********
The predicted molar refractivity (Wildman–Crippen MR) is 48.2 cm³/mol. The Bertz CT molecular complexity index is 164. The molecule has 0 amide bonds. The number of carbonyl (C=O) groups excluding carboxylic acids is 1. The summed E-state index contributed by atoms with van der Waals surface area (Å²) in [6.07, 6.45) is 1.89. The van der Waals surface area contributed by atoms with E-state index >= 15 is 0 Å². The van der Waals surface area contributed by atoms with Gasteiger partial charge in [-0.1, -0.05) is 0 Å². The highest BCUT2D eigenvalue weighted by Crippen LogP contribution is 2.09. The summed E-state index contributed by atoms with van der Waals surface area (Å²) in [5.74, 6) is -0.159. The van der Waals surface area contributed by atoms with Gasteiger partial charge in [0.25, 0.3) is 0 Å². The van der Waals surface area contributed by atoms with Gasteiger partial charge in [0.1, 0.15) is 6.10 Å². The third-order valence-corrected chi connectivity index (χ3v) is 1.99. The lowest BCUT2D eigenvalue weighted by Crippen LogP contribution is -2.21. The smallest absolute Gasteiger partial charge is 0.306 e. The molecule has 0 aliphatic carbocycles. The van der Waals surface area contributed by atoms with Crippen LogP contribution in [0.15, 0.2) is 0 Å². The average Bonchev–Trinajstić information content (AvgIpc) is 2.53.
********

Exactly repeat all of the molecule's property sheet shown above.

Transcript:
The predicted molar refractivity (Wildman–Crippen MR) is 48.2 cm³/mol. The Bertz CT molecular complexity index is 164. The molecule has 0 amide bonds. The number of carbonyl (C=O) groups excluding carboxylic acids is 1. The summed E-state index contributed by atoms with van der Waals surface area (Å²) in [6.07, 6.45) is 1.89. The van der Waals surface area contributed by atoms with E-state index >= 15 is 0 Å². The van der Waals surface area contributed by atoms with Gasteiger partial charge in [-0.1, -0.05) is 0 Å². The highest BCUT2D eigenvalue weighted by Crippen LogP contribution is 2.09. The summed E-state index contributed by atoms with van der Waals surface area (Å²) in [5.74, 6) is -0.159. The van der Waals surface area contributed by atoms with Gasteiger partial charge in [0.25, 0.3) is 0 Å². The van der Waals surface area contributed by atoms with Gasteiger partial charge in [0.1, 0.15) is 6.10 Å². The third-order valence-corrected chi connectivity index (χ3v) is 1.99. The lowest BCUT2D eigenvalue weighted by Crippen LogP contribution is -2.21. The smallest absolute Gasteiger partial charge is 0.306 e. The molecule has 0 aliphatic carbocycles. The van der Waals surface area contributed by atoms with Crippen LogP contribution in [0.15, 0.2) is 0 Å². The average Bonchev–Trinajstić information content (AvgIpc) is 2.53.